When you file for
bankruptcy, you will have to attend a hearing conducted by your bankruptcy trustee
called a “meeting of creditors” or a 341 hearing. The purpose
of this meeting is to allow the bankruptcy trustee an opportunity to ask
you questions about the information you have provided in your bankruptcy
petition, schedules, and other documentation. You will have to answer
these questions under oath.
Although this may seem like a stressful situation, there is no cause for
anxiety. Knowing what to expect beforehand can help you be more prepared
for your hearing and will help it to go as smoothly as possible.
What Will Happen During My Hearing?
Typically, only three people will attend your hearing: the trustee, your
attorney, and you. Although creditors may also show up, this is a very
rare occurrence. If they do, however, your attorney can make sure they
don’t do anything aggressive or inappropriate.
At the beginning of your meeting, the trustee will swear you in after asking
to see your Social Security card and driver’s license. They will
then begin asking you some questions to confirm the information you detailed
in your application. Answer honestly, and remember that the trustee isn’t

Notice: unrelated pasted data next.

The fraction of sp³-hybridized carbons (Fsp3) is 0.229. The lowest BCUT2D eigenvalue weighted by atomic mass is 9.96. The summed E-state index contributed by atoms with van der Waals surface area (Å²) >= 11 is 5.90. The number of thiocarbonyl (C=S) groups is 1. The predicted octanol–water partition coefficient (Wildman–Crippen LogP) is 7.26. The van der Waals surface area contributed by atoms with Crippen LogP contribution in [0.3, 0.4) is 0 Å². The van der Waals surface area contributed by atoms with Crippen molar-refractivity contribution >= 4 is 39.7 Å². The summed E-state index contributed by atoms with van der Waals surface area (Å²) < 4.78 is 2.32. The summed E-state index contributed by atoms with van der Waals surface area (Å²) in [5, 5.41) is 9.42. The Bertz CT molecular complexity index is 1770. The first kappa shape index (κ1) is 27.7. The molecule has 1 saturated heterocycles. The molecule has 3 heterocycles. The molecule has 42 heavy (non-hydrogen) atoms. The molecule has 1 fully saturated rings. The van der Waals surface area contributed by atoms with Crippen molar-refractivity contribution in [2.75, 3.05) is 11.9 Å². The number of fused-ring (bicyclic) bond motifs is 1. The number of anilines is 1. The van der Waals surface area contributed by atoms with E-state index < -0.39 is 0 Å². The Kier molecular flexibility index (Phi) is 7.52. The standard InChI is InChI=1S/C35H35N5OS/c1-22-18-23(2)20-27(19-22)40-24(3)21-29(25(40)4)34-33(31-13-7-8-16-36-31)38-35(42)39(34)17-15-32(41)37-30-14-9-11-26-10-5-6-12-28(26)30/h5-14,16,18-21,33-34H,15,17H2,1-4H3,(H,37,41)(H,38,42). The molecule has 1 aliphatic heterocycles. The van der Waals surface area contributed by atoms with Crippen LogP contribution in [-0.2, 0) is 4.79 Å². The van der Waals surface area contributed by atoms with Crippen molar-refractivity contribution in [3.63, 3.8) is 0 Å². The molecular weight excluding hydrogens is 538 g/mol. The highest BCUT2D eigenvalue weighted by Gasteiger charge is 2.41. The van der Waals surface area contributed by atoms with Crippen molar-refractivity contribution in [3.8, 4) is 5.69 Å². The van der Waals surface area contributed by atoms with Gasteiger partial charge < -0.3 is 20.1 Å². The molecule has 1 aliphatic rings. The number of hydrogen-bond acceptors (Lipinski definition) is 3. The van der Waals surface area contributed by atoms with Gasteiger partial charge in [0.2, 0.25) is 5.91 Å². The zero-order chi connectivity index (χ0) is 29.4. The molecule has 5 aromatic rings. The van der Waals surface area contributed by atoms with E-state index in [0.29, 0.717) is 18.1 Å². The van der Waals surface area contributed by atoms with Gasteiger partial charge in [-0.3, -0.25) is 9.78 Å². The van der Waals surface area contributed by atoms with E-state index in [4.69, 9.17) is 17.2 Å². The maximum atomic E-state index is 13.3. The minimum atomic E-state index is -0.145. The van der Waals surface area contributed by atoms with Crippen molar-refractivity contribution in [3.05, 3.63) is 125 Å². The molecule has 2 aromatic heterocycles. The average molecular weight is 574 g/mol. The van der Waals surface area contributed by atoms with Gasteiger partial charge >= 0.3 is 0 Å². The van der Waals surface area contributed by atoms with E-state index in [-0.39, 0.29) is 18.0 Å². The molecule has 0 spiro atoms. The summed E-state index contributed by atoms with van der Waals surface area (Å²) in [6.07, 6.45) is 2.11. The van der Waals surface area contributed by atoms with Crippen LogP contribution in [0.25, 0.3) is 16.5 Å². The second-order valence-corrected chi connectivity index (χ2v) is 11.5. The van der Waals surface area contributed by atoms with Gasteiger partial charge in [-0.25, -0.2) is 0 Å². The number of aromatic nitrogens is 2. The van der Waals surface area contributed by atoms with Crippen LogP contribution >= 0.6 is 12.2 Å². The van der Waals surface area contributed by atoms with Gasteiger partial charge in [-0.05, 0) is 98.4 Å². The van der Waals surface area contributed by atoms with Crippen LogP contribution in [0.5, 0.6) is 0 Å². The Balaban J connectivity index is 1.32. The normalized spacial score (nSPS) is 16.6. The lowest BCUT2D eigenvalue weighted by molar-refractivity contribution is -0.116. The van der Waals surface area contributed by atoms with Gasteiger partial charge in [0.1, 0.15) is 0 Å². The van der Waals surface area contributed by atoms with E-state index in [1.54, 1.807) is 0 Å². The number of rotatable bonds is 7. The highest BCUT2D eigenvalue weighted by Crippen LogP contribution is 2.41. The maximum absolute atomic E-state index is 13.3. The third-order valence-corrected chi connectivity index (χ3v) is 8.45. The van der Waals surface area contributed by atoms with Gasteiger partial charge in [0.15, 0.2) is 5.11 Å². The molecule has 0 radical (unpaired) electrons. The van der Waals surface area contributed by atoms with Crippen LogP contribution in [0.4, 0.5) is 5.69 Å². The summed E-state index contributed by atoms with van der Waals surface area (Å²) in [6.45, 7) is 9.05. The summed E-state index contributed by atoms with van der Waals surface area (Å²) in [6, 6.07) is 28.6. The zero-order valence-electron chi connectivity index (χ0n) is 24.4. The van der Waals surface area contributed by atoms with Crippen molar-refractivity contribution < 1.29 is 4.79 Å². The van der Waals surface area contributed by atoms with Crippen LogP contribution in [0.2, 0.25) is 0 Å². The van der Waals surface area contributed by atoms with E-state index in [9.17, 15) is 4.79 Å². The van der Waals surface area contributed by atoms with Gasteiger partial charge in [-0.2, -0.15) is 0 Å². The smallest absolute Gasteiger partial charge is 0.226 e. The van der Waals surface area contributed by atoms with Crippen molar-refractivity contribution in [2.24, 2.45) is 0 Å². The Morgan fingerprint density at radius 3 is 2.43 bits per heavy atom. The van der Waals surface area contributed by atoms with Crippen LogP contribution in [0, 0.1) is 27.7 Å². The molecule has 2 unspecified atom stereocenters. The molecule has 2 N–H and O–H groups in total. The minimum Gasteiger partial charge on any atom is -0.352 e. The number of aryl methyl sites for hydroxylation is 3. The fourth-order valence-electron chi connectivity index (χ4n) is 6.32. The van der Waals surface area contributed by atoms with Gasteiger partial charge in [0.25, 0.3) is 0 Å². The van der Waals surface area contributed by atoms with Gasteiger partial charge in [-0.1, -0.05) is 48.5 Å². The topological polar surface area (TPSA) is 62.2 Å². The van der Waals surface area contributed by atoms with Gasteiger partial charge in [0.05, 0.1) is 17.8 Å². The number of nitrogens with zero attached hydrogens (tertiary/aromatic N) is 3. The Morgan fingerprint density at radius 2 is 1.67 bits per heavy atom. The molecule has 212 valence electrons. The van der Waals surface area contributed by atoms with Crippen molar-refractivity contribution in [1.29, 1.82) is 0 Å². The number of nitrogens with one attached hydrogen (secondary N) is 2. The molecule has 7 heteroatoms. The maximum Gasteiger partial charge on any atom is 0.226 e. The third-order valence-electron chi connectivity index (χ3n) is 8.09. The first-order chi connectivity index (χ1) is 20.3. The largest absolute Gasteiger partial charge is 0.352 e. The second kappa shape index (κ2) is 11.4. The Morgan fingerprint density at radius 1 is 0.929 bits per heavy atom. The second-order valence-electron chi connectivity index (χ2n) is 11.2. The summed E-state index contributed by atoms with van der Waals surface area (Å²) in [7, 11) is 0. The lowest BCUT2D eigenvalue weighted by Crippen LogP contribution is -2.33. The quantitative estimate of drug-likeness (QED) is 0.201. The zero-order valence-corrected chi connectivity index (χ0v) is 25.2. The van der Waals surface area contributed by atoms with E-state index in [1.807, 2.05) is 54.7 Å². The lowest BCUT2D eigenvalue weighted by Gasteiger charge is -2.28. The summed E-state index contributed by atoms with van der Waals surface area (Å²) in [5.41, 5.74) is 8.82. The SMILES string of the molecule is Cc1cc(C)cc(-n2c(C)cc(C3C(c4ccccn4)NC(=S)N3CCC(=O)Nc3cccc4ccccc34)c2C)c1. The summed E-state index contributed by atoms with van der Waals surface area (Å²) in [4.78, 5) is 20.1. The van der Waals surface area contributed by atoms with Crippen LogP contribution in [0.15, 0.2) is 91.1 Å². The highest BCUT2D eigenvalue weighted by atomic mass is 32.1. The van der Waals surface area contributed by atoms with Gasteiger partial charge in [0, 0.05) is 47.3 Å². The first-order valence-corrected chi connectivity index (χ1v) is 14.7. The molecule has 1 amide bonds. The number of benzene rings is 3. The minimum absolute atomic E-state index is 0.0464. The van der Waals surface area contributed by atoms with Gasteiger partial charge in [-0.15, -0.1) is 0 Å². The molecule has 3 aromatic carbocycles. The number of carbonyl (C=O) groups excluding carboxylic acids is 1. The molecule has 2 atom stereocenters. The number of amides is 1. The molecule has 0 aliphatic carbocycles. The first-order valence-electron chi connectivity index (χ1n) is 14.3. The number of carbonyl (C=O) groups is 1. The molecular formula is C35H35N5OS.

trying to trick you. Your attorney can help you with any questions you
need help understanding.
You might be asked to answer some of the following questions:
- Did you review the forms that you submitted with your lawyer, and are they
correct to the best of your knowledge?
- Have you ever filed for bankruptcy in the past?
- Did you disclose all of your assets?
- Did you list all of the creditors to whom you owe debts?
- When did you buy your home, and what did you pay?
- How did you get into your current financial situation?
- Have you paid your taxes and filed all of your tax returns in the last
If they have not already been provided to the trustee in advance, they
may also ask to see some of the following additional pieces of documentation:
- A recent pay stub
- Financial statements showing filing date
- Mortgage or auto loan statements showing filing date
- Proof of insurance for home, vehicles, or other property
- Most recent federal tax form
After you have confirmed all of the necessary information during your meeting,
the trustee will send their report to a judge. The judge will later review
and, when approved, will sign an order of discharge, at which point your
case will be closed.
We are Dedicated to Helping Good People Get a Fresh Start
The meeting of creditors is nothing to fear. Remember that your attorney
is available to help you every step of the way. Their goal is to help
get your case approved in a timely manner, and to make the process as
stress-free for you as possible.
Allmand Law Firm, PLLC has helped thousands of people regain financial
independence over the past decade. As one of the largest bankruptcy firms
in Texas, we have the kind of dedication and experience it takes to bring
you the best results. Your success is our top priority – call the
Dallas bankruptcy attorneys at Allmand Law Firm, PLLC today for a
free case evaluation and financial empowerment session.